That said, the subcommittee discussed just how much money the county had to spend anyway.
Smith said the undesignated general fund stood at a little more than $6.2 million. That is after the county's designated, or committed, liabilities are subtracted.
Smith said she had also removed and set aside from that amount a reserve equaling three-and-a-half months of general fund expenditures. The county is required to maintain that level, Smith said.
Still, though that left $6.2 million to spend, Smith advised that the county put aside $2 million of that for unexpected but sometimes necessary expenditures.
"We need that money in the general fund due to the fact that we do have things that come up through the year," she said. "Solid waste, for example, is looking for a loan of $175,000."
There were water heater expenditures one year, and always there are unanticipated expenses, Smith said.
"There are things that come in throughout the year that you want to make sure that you have the general fund to be able to accommodate them, if necessary," she said.
Sorensen said that was just good fiscal policy, but he observed that that left the county only $4.2 million to fund capital improvements from the general fund in 2020. And given the price tag of the public safety infrastructure project, Sorensen said there wasn't much left to divvy up.
"So right now we have $4.2 million on the table, and the sheriff's project is $3.5 million," he said. "So we have $700,000 to play with. That's all."
And that $4.2 million figure was a line in the sand for him, Sorensen said.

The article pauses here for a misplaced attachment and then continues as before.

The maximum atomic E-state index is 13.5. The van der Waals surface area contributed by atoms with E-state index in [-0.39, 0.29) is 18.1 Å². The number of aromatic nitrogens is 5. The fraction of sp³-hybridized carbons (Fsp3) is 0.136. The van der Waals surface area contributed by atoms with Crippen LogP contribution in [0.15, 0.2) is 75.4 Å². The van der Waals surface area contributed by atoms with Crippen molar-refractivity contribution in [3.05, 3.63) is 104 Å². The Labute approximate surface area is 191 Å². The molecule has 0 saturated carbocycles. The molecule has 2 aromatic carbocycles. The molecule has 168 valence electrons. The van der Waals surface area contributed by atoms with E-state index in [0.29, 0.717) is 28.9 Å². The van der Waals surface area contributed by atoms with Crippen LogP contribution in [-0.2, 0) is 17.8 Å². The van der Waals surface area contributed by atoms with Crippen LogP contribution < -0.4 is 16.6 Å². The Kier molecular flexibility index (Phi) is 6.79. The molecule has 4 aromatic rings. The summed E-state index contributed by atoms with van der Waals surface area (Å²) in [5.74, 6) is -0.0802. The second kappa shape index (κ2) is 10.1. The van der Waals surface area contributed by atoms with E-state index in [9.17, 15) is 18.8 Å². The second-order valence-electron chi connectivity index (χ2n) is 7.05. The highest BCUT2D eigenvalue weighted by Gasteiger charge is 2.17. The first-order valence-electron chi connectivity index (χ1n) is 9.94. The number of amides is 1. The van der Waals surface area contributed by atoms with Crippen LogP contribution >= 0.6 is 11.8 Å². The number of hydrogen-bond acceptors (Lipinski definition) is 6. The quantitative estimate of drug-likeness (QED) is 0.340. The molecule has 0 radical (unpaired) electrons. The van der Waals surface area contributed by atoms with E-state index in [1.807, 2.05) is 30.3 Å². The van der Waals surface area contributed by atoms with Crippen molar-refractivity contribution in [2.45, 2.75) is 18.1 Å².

"I'm not going to recommend anything beyond the $4.2 million," he said. "Anything beyond that, I'm sorry, everybody has what they would like to have. We kind of got dumped on on a lot of this stuff this year. There are just going to be a lot of projects that aren't going to make it."
Smith observed that, of the projects before them, 10 were new, with supervisors never having seen them before this year.
As the subcommittee began to prioritize, though, Jensen urged the committee not to think about how much there was to spend but to prioritize according to their importance.
"Try not to think $4.2 million," he said. "Try to think about these projects and how you would rank them if we had $7.9 million. Try not to think about what won't make it. That's not our problem."
Their task was to give to the administration committee their list of projects prioritized by importance, and the administration committee would take those recommendations and decide what to do with them.
Sorensen said he agreed with Jensen.
"I agree that we rank this stuff, and then it's up to the administration committee to take our rankings and to say 'they were crazy' or 'Hail Mary and we'll go for the whole thing,'" he said. "What are we supposed to be doing here today? My thought was, we were going to rank these one through 20."
And that's just what they did. Other projects ranking high were proposed highway reconstruction, though committee members doubted the highway department would end up with as much as it requested, a hardware refresh to replace aging computers, a network infrastructure upgrade, mobile radios for county squad cars, and a server/storage upgrade to replace out of date server hardware models and expand on-site storage.
Not ranked so high? Purchasing computer tablets for county board members.
Richard Moore is the author of the forthcoming "Storyfinding: From the Journey to the Story" and can be reached at richardmoorebooks.com.